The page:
For individuals, the penalties will be $2.5 million (up from $500,000).

The new penalties will apply to any conduct occurring from 10 November 2023, meaning that businesses are now exposed to significantly greater financial consequences if they fail to comply with the Competition and Consumer Act 2010 (Cth) and the Australian Consumer Law (ACL).

Expansion of small business contract threshold

The use of unfair terms in standard form contracts can now be challenged by more small business consumers.

The definition of a ‘small business contract’ has been expanded to capture a larger number of small businesses. Now, contracts for the supply of goods or services, or a sale or grant of an interest in land with businesses which have up to 100 employees or less than $10 million annual turnover are captured.

This means that developer standard form contracts that previously fell outside of the regime are likely to be required to comply with the new prohibitions.

What is a 'standard from contract'?

A contract is a ‘standard form contract’ where, in broad terms, the contract was prepared by the party who has all or most of the bargaining power in the transaction without or before any discussion between the parties about the transaction. There is a presumption that a contract is a standard form contract.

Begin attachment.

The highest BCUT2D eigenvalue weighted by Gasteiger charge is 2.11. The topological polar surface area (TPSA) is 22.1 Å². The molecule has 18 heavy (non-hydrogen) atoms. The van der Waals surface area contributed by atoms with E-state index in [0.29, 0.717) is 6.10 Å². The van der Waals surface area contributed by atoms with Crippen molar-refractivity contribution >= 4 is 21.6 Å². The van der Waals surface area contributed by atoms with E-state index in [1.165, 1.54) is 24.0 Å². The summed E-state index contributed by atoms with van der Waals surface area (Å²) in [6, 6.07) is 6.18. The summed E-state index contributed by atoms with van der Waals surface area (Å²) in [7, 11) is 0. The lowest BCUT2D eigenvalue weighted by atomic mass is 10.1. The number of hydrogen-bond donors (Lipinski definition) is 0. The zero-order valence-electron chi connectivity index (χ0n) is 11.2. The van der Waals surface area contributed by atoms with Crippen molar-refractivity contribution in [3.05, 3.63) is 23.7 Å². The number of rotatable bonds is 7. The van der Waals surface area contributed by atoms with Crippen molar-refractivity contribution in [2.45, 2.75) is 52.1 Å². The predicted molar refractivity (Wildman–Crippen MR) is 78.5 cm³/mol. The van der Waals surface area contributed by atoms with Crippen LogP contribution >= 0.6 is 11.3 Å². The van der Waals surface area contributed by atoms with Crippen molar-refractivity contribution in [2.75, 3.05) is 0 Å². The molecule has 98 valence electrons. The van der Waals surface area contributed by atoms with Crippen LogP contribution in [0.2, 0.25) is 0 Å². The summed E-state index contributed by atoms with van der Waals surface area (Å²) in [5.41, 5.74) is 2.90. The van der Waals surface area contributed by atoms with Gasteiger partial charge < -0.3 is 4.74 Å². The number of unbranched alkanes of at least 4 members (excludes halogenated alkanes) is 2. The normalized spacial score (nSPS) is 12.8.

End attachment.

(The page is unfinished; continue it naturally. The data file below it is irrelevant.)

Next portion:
The UCT Reform Bill clarifies that contracts may be determined to be a ‘standard form contract’ despite there being an opportunity for:

  • a party to negotiate minor or insubstantial changes
  • a party to select a term from a range of options for such term, or
  • the parties to meaningfully negotiate the terms of another contract but not meaningfully negotiate the terms of the contract in question.

The purpose of these clarifications appears to be that, when determining whether a contract is a ‘standard form contract’, the Court should not simply focus on whether the contract was in a ‘take it or leave it’ form, but rather whether the party was given an effective and meaningful opportunity to negotiate the contract.

Standard form contracts, such as many contracts of sale, are typically wholly prepared by developers, given on a ‘take it or leave it’ basis and contain extensive terms and conditions.

What is an 'unfair' term?